According to Mustafa, Yemenites use different types of rice for different dishes such as Mandy, Kebsa or Madghut. “For Mandy, we use the Triple A (Grade 3) type of rice. For Kebsa or Madghut, the same rice is used but of a different grade, Grade 2,” Mustafa told Bernama with the help of the translator Sharifah Zainab Syed Ahmed, who is also the managing director of the restaurant.
Mustafa asserted that different types of rice require different cooking methods, which help maintain the quality and taste of the Biryani. “To prepare Mandy rice, for example, we need to use better quality rice (Grade 3) because it will be cooked over a period of four hours.
“The Mandy rice will be cooked for that period in a charcoal-filled oven that is six to seven feet deep. This will prevent the rice grains from sticking to one another. To heighten the aroma and taste, coarse and fine salt are added to a concrete and steel ring situated around the oven,” added Mustafa, who has 11 yeas of cooking experience.
The Kebsa and Madghut dishes, however, are not as complicated to prepare, and their rice takes only an hour to cook.
Mustafa pointed out that rice is such an integral element in a Biryani dish that regular customers to Al Rawsha – be they locals or Arabs – can identify a Mandy dish by its rice, as soon as it is served.
“Before cooking, the Basmati rice has to be soaked for at least half an hour before it is washed.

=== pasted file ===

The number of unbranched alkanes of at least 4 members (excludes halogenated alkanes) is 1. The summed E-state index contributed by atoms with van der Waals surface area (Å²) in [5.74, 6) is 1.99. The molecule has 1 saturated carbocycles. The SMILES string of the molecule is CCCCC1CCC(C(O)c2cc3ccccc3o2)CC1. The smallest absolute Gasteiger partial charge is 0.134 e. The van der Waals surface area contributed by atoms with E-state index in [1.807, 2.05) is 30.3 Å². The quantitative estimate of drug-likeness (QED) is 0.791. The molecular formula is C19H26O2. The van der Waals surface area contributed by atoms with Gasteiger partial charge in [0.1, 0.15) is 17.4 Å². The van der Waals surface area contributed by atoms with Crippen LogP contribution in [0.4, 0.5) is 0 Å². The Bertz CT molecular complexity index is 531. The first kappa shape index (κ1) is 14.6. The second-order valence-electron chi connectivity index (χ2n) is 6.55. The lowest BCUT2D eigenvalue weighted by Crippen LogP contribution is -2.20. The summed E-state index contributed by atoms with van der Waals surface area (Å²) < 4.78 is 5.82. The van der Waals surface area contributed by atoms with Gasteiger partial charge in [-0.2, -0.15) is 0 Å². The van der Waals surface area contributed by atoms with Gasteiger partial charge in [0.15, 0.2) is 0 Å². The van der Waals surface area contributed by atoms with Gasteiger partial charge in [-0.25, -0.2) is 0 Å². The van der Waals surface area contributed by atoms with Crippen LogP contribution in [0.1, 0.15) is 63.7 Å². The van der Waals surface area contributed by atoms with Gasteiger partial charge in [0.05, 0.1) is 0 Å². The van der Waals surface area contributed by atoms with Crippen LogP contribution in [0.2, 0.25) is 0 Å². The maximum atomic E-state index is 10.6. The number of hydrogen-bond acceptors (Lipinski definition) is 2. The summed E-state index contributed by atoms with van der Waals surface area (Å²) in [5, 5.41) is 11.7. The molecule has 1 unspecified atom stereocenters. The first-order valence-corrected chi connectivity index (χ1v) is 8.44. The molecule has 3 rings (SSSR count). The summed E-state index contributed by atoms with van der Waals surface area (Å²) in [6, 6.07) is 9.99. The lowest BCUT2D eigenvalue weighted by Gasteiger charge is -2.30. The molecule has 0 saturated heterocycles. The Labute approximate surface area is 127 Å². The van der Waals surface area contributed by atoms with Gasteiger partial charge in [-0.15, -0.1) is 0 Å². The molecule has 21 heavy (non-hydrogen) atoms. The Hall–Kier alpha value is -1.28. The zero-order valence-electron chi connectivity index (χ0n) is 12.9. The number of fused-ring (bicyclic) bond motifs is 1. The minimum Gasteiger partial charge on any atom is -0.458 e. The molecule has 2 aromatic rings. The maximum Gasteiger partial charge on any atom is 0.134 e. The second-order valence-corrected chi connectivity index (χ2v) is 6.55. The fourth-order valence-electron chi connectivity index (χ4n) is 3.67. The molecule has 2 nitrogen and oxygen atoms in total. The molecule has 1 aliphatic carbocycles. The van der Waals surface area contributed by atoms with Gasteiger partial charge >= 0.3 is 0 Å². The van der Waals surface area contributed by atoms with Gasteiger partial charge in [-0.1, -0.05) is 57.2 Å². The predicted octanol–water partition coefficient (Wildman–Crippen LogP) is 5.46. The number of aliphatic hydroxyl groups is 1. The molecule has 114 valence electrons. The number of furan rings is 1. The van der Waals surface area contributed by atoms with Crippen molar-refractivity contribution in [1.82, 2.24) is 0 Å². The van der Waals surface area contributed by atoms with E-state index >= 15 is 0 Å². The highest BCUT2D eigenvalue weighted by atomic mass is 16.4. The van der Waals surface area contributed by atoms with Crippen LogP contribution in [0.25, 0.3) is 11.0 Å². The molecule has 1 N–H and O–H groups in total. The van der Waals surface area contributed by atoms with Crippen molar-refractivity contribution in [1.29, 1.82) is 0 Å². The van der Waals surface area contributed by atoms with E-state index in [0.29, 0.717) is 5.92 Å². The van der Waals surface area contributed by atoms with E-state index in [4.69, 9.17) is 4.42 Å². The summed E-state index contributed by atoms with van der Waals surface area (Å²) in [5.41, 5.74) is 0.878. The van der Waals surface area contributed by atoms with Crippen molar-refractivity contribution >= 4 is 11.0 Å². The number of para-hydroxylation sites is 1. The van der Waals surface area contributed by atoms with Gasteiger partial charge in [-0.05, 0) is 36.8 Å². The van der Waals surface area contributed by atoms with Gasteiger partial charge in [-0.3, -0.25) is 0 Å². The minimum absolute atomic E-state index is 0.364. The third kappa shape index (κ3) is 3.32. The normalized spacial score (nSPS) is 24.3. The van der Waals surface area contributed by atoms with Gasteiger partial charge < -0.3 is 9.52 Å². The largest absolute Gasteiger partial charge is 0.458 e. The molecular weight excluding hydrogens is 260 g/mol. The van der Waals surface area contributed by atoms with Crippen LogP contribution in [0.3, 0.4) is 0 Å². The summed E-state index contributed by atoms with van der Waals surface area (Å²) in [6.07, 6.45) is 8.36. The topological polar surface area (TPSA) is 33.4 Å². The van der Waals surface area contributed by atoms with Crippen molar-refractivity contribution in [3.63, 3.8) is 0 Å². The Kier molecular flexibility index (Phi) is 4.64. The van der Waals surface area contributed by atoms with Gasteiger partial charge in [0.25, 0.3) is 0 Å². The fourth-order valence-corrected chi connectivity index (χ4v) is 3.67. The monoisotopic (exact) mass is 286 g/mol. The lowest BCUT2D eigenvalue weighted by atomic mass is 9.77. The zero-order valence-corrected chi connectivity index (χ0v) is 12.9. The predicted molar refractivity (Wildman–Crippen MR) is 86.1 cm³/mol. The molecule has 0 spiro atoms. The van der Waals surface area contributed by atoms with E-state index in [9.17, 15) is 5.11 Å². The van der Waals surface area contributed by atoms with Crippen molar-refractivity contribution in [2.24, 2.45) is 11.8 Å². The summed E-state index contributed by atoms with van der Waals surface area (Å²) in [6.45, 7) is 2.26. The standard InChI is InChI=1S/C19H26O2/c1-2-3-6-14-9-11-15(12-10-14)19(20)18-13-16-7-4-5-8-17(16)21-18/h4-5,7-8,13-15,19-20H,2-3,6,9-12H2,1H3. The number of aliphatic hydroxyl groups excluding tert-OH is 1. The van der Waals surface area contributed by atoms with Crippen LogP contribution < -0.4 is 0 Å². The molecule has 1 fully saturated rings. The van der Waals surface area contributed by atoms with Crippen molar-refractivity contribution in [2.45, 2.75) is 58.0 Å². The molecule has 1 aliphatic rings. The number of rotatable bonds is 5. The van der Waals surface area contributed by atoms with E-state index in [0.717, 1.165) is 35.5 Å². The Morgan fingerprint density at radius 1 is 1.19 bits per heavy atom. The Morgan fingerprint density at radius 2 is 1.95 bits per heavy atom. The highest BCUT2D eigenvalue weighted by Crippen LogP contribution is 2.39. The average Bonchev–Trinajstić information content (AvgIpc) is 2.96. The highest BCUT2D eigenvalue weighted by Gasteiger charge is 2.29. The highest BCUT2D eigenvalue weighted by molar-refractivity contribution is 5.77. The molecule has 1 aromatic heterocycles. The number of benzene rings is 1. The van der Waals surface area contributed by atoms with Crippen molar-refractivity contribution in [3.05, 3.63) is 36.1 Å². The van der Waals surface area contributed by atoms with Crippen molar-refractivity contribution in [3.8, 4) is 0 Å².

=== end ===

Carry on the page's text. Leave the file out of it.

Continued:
“This intricate process determines the tastiness of a Biryani rice dish,” remarked Mustafa, who also revealed his amazement at how well received Arab food is in Malaysia.
Some distinguished diners have become regulars at the restaurant since it opened in the city centre two years ago. These include local celebrities, politicians, dignitaries and members of the royalty.
Biryani rice is believed to have originated from Iran. While Iranian merchants and travellers indirectly introduced the Biryani to several continents during their travels, its popularity reached its peak in India.
According to the Malay Chef at Prince Hotel and Residences Kuala Lumpur, Shahrom Saari, the difference in Biryani dishes across the continents lies in the concoction of herbs and spices that are unique to a region.
“For example, in Arab countries and Pakistan, the concoction of spices sold under the brand names Shaan, Mehran and National are used. The concoction is placed in a spice bag and boiled with the rice to enhance the flavour. Meanwhile, in India, the flavours are attained by frying the grama Masala (blend of ground spices) first,” explained Shahrom.
In Malaysia, lemongrass and pandan (screw pine) leaves are easily attainable, and thus locals prefer to use them in preparing Biryani dishes.
“The usage of cooking oils also differs. Cooks in Arab countries prefer to use olive oil, while those in the Indian sub-continent are partial to ghee,” he added.
For more information, contact:
Hamid Raza Khan
High Commission for Pakistan in Malaysia
132 – Jalan Ampang, 50450 | Kuala Lumpur
Phone: + 603 – 21611370
Fax: + 603 – 42563906
Mobile: + 601 – 02441963
Category: Government Institutions